Serenity now and then.

I wrote this yesterday afternoon from cruising altitude. The timestamps are wrong, but my two-hour jetlag has rendered me apathetic. All else should be accurate.

I awoke this morning when the Knight crawled out of bed, shrugged into a worn brown plaid button-down shirt and padded down the dusty hallway, ran the water and put a kettle on for tea.
I stretched, rubbed the sleep from my eyes. I held my phone close to my face, blind without my glasses and not ready to surrender completely to being awake: It was 7:30. More than five hours till my flight leaves, I thought. A relaxed morning. There was time to go for a run, but I was saving myself for a quick loop around the Strip, after a long flight, before dinner with a client.
So I made us oatmeal for breakfast, sipped my tea and kissed the Knight goodbye when he left — out the door before me, for the first time in recent memory — and puttered contentedly around the empty apartment. Showered, blown dry, dressed, packed.
It was 9:30, and suddenly a man has been pinned beneath a Blue Line train on an ordinary Monday morning. He’s dead, and the train is stopped in its tracks. So it goes. The Blue Line was my ride to the airport.
As usual, my once-relaxed morning became a frenzy.
I rushed out the door at 10 to catch my westbound bus, due in nine minutes, according to the tracker on my phone. Except that I’d read it wrong. The eastbound bus was due in nine minutes…my bus wasn’t due for 17. Plenty of time to wander across the park, but certainly not enough to get my sorely needed iced chai latte.
So I walked to the stop and waited in the sun for the remaining 13 minutes, perspiring in the yellow cardigan I always wear when I travel and fretting over making it to the airport in time.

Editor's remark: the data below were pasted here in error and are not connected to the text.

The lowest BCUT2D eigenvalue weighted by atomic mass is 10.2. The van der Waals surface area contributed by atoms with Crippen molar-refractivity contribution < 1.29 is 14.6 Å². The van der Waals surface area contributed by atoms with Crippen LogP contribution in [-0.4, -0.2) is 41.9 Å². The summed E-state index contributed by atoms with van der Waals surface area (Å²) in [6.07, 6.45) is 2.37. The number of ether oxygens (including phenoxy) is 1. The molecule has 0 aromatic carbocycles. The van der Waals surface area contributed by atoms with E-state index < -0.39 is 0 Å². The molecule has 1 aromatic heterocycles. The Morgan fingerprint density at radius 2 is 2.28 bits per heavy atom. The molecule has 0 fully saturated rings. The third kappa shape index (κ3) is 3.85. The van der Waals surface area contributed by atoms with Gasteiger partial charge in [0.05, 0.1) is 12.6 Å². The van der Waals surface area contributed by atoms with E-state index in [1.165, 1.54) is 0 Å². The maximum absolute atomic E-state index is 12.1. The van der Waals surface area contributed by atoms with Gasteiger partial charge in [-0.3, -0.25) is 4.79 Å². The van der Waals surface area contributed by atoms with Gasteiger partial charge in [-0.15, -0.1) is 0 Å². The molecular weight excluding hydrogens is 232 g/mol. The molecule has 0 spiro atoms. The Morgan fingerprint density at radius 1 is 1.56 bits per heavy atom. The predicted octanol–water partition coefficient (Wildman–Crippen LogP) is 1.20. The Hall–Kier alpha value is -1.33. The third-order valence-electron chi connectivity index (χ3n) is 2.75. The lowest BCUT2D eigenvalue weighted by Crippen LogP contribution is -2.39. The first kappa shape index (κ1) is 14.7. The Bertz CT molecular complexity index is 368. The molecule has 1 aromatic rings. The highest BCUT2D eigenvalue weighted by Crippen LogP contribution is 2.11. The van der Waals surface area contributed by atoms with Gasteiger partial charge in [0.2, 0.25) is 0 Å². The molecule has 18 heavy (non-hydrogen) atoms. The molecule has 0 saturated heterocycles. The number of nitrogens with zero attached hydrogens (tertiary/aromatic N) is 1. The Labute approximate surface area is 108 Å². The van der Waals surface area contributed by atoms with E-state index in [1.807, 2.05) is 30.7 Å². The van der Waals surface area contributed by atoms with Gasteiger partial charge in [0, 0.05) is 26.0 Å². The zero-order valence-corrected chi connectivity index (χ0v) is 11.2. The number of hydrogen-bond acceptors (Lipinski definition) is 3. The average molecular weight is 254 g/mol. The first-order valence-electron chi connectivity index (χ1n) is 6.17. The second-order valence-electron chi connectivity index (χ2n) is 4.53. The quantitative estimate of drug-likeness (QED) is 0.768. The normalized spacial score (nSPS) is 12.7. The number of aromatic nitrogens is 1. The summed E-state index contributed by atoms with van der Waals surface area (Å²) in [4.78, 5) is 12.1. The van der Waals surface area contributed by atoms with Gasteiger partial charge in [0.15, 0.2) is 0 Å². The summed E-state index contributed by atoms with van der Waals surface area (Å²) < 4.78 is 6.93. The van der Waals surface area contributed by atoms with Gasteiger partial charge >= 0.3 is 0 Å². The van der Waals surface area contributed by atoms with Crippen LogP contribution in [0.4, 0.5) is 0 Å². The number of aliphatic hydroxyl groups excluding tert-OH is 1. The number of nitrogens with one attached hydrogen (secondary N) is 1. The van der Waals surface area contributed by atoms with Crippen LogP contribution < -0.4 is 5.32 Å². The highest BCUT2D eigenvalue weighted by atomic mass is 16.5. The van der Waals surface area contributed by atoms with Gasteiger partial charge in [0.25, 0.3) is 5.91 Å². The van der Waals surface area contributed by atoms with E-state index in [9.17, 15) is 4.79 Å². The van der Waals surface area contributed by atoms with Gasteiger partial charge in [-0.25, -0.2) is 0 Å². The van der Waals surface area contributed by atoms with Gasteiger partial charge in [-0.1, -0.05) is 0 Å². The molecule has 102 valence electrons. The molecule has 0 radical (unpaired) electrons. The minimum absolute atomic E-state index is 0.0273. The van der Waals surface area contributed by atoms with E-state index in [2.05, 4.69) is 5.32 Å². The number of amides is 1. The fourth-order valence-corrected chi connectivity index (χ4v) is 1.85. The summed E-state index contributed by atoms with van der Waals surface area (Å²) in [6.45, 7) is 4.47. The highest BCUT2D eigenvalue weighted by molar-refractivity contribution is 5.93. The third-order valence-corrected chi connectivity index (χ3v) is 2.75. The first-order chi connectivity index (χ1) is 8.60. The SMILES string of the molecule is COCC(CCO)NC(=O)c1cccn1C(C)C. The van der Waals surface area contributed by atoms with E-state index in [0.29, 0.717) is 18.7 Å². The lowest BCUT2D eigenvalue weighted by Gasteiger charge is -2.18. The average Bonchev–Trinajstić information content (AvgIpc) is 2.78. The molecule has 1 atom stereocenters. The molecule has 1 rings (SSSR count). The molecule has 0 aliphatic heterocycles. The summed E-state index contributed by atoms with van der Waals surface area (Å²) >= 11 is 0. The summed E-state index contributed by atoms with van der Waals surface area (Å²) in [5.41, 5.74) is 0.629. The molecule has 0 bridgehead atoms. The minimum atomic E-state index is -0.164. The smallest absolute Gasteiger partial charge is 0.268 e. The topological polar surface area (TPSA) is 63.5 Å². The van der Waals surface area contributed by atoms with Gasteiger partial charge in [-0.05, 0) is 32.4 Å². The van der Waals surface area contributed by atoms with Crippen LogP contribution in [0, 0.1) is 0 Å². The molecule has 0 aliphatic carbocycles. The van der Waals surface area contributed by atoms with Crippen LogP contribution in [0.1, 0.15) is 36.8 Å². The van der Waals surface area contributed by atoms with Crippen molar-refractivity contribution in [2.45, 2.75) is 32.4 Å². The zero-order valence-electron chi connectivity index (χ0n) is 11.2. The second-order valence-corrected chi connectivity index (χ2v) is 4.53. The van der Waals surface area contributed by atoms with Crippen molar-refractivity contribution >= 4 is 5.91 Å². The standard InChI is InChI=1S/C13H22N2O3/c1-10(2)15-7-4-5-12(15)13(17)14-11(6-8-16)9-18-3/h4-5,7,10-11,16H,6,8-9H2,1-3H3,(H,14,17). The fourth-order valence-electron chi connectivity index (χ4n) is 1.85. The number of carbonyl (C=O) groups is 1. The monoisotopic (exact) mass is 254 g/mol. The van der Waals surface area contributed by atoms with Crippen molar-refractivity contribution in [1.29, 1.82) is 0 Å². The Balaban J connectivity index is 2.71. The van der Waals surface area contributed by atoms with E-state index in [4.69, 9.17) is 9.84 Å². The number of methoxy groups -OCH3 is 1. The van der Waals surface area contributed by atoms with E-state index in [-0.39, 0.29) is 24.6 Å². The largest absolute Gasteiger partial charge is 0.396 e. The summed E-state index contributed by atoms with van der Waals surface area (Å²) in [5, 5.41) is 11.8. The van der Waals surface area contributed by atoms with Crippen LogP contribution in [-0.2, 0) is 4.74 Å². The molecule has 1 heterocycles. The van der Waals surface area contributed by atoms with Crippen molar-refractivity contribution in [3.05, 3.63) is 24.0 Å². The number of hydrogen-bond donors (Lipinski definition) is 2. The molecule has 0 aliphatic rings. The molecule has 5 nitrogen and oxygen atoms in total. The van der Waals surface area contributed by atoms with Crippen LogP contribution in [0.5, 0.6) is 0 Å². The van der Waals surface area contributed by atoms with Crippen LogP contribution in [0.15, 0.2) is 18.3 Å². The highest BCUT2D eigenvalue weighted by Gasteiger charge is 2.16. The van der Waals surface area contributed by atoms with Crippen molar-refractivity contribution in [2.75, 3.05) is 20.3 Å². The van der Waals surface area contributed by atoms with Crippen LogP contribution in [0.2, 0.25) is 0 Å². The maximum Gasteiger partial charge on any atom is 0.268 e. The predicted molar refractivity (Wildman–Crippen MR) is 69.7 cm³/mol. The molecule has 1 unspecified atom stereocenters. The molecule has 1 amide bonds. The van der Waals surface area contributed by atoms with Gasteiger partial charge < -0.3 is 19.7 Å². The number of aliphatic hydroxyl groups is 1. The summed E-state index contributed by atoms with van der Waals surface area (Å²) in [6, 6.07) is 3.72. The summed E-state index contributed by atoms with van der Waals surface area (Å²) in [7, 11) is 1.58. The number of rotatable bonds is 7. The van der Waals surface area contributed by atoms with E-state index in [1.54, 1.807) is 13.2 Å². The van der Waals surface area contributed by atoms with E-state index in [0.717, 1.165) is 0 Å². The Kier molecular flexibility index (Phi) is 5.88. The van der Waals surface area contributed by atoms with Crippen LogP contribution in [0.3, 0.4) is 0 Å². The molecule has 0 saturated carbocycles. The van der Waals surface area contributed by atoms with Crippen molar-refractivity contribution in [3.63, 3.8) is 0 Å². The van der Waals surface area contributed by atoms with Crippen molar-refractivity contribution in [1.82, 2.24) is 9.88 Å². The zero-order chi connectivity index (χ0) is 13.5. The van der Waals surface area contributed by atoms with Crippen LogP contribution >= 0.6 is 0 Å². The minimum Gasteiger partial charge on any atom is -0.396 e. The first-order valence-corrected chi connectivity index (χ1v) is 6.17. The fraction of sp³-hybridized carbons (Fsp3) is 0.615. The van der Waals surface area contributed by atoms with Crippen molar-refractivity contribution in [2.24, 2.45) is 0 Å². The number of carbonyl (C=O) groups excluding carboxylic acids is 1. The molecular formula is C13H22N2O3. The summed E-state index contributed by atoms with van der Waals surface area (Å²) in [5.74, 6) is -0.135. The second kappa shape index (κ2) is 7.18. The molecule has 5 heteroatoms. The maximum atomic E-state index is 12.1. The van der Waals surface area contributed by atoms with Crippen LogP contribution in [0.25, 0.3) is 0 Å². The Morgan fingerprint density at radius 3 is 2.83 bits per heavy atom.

I boarded the crowded bus with a 35-pound suitcase, an awkward laptop bag, a purse with a stubborn shoulder strap and a mess of headphone wire tangled through the straps; I inched through the gauntlet of sneakered, indifferent feet back to a seat next to a frail Asian woman who I knew would give me about five seconds to move when she decided she needed to get out. Now. I could feel my chest tightening, the familiar pinch between my shoulders becoming a vice grip. I inched the volume of my iPod up to drown out the cell phone conversations and heavy breathing.
I did make it to the airport, thanks to the Knight and his always-shining Camry. I bypassed the Blue Line entirely — supposedly, the trains were moving again, but I wasn’t prepared to risk missing a flight — and met him between classes to hitch a ride. We sailed down the highway, and I let the cool wind whip through my hair and the stroke of his hand slow my breathing again.
“Business or pleasure?” asked the man who checked my boarding pass at security.
“What do you think?” I shot back, then I attempted to soften my delivery with a friendly grimace. The strap of my laptop bag cut into my right shoulder as I waited to be insulted, barefoot and stripped of my metallic finery, by the Transportation Security Administration. I stepped into the guidelines of the body scanner, feet shoulders’ width apart, and raised my arms over my head. In the holding area, a man wearing no accessories but his weapon and a name badge chastised me for leaving my wooden bangle on. The scanners don’t like bracelets. I slipped my flip-flops back on and glided through the throngs of travelers ambling toward their gates. Breezed to my gate to find that the flight had been oversold, that I’d be stuck in the middle seat I’d been assigned.
Hurry up. Wait.
Through a gauzy grey curtain, a flight attendant handed warm, moist towels to the haves while they waited for a warm meal, two across in leather seats, while the have-nots sip their complimentary soft drinks, wedged three across and sitting up, ramrod straight, with barely enough elbow room to hold a book, let alone type.
But I have my iPod and just enough room to write, just enough mobility in my pinched neck and shoulders to gaze out from my middle seat through the little plastic window, through the cumulus layer and onto the barren landscape below.
Relaxed.
Las Vegas, here I come. Lady Luck, smile on me.
Just another Monday, and tomorrow is Tuesday.

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One Response to “Serenity now and then.”

  1. Mr. Apron Says:

    You know, after I read that title… nevermind.Have a wonderful trip.

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